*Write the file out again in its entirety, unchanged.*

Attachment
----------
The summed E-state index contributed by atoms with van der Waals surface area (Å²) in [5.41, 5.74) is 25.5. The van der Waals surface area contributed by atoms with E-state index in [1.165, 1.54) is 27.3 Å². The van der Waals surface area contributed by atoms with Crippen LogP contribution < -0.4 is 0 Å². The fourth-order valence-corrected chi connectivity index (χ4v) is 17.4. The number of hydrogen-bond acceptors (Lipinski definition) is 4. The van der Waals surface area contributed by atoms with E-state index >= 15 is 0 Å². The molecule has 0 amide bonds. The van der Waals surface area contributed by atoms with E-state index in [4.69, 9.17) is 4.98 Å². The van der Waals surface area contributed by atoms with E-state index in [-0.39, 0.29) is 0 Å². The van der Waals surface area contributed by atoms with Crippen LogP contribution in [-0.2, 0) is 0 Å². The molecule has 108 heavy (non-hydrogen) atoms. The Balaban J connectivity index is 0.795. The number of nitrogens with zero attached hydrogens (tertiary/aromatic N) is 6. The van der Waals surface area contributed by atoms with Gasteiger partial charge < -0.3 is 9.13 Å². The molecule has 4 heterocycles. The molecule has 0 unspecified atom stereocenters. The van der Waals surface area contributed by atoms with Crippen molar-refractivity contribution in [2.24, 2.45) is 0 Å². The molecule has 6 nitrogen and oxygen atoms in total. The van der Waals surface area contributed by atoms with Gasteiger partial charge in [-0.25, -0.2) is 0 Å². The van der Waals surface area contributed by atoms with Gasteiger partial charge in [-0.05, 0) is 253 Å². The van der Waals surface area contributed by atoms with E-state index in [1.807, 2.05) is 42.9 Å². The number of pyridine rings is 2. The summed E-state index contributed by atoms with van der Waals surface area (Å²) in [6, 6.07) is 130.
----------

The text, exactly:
The summed E-state index contributed by atoms with van der Waals surface area (Å²) in [5.41, 5.74) is 25.5. The van der Waals surface area contributed by atoms with E-state index in [1.165, 1.54) is 27.3 Å². The van der Waals surface area contributed by atoms with Crippen LogP contribution < -0.4 is 0 Å². The fourth-order valence-corrected chi connectivity index (χ4v) is 17.4. The number of hydrogen-bond acceptors (Lipinski definition) is 4. The van der Waals surface area contributed by atoms with E-state index >= 15 is 0 Å². The molecule has 0 amide bonds. The van der Waals surface area contributed by atoms with E-state index in [4.69, 9.17) is 4.98 Å². The van der Waals surface area contributed by atoms with E-state index in [-0.39, 0.29) is 0 Å². The van der Waals surface area contributed by atoms with Crippen LogP contribution in [-0.2, 0) is 0 Å². The molecule has 108 heavy (non-hydrogen) atoms. The Balaban J connectivity index is 0.795. The number of nitrogens with zero attached hydrogens (tertiary/aromatic N) is 6. The van der Waals surface area contributed by atoms with Gasteiger partial charge < -0.3 is 9.13 Å². The molecule has 4 heterocycles. The molecule has 0 unspecified atom stereocenters. The van der Waals surface area contributed by atoms with Crippen molar-refractivity contribution in [2.24, 2.45) is 0 Å². The molecule has 6 nitrogen and oxygen atoms in total. The van der Waals surface area contributed by atoms with Gasteiger partial charge in [-0.25, -0.2) is 0 Å². The van der Waals surface area contributed by atoms with Gasteiger partial charge in [-0.05, 0) is 253 Å². The van der Waals surface area contributed by atoms with E-state index in [1.807, 2.05) is 42.9 Å². The number of pyridine rings is 2. The summed E-state index contributed by atoms with van der Waals surface area (Å²) in [6, 6.07) is 130.